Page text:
The process of ongoing peace, stability and wealth on the entire continent, stands or falls with the willingness for mutual political trust and cultural solidarity. Europe, and certainly the EU, is not meant to be a temporary syndicate of collaboration, but a first draft for a larger project of civil and even cosmopolitan dimensions.  Without this sincere willingness to show interest in and solidarity with our neighbours and fellow citizens, be they from nearby or afar, neither Europe nor the EU shall have a future. This is the great difference between Europe and other continents. Because Japan until today still did not recognize that its imperial regime committed gross acts of horror during World War II in Corea and China, every form of cooperation between these Asian powers remains largely superficial. The same thing should be taken into account for Turkey, if it is serious in its ambitions to become a full member of the European Union in the coming era. Ankara, as a foolish child, keeps on denying the responsibility its country has in the determined acts of extermination that caused one quarter of all Armenian people to be eradicated of the earth where they had lived for many centuries if not longer. If Turkey wants to be part of Europe, it should no longer deny the overwhelming historical evidence of the massacres that have indeed taken place under the flag of its young nation that was born so bloodily one century ago. The Armenian genocide, finally should find its place in Turkish history books in a proper and just way. And the barbaric wall between Turkey and Armenia – this hermetically sealed of fence that is an anomaly in our post-cold war era of globalization and profitable neighbourship – should  be torn down. Such that the belate Ottoman notion of Turkey as a superior country who should never be taught a lesson by any of its neighbours, can finally come to its necessary end.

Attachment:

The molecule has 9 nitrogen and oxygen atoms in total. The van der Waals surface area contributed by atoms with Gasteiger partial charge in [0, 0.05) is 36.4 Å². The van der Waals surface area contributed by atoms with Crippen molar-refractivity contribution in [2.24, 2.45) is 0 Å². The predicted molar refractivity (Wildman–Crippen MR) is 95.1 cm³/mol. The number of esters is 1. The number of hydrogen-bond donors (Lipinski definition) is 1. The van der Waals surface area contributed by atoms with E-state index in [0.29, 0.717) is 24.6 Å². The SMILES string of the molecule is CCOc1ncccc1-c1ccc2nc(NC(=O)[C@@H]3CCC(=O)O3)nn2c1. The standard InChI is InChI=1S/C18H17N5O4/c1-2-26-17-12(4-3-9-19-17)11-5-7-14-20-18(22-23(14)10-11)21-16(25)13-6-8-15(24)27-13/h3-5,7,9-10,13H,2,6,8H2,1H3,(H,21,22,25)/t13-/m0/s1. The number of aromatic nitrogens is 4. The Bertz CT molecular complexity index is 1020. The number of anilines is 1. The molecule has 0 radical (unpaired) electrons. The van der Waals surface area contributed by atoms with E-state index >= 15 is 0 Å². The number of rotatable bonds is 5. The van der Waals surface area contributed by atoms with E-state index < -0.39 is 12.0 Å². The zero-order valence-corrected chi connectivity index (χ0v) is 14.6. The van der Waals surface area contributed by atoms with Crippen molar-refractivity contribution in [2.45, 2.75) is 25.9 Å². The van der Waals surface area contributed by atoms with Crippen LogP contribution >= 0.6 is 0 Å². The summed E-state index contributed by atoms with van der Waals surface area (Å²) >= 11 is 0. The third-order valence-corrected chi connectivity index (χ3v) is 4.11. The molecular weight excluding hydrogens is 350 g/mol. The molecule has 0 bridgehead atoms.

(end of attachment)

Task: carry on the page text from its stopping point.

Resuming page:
The Armenian genocide – whether we like it or not – is part of our shared European history. The one and perhaps even two and a half million of Armenians who have perished in the desert have not been forgotten. Neither shall all the others who were forcefully led to mass execution by the hands of merciless young Turks and their complicit bands of armoured mercenaries who – for once and for all – were determined to resolve “the Armenian problem” within the empire’s drastically shrinking territory. This adopted tree is our humble sign of recognition to all those masses of Armenians who have perished in a cruel, unjust way, barely out of sight of our European eyes. But not of our consciousness.